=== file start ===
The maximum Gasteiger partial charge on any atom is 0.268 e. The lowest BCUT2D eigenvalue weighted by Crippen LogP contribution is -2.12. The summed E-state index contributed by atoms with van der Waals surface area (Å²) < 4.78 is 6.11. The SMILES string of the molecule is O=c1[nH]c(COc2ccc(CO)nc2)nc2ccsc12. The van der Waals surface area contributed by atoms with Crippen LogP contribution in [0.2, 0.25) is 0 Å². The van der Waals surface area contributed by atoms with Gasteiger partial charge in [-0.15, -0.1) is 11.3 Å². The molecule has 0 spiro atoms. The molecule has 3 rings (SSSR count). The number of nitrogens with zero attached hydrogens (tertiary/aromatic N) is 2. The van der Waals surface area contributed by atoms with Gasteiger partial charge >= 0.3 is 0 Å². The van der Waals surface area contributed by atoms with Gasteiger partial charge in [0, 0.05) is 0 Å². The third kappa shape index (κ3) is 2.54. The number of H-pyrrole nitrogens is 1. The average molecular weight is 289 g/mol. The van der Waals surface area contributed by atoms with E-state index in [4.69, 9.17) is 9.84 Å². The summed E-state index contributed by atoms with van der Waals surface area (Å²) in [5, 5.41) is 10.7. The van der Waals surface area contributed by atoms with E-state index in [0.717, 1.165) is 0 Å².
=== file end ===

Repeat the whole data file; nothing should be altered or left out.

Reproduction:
The maximum Gasteiger partial charge on any atom is 0.268 e. The lowest BCUT2D eigenvalue weighted by Crippen LogP contribution is -2.12. The summed E-state index contributed by atoms with van der Waals surface area (Å²) < 4.78 is 6.11. The SMILES string of the molecule is O=c1[nH]c(COc2ccc(CO)nc2)nc2ccsc12. The van der Waals surface area contributed by atoms with Crippen LogP contribution in [0.2, 0.25) is 0 Å². The van der Waals surface area contributed by atoms with Gasteiger partial charge in [-0.15, -0.1) is 11.3 Å². The molecule has 0 spiro atoms. The molecule has 3 rings (SSSR count). The number of nitrogens with zero attached hydrogens (tertiary/aromatic N) is 2. The van der Waals surface area contributed by atoms with Gasteiger partial charge >= 0.3 is 0 Å². The van der Waals surface area contributed by atoms with Gasteiger partial charge in [0, 0.05) is 0 Å². The third kappa shape index (κ3) is 2.54. The number of H-pyrrole nitrogens is 1. The average molecular weight is 289 g/mol. The van der Waals surface area contributed by atoms with E-state index in [4.69, 9.17) is 9.84 Å². The summed E-state index contributed by atoms with van der Waals surface area (Å²) in [5, 5.41) is 10.7. The van der Waals surface area contributed by atoms with E-state index in [0.717, 1.165) is 0 Å².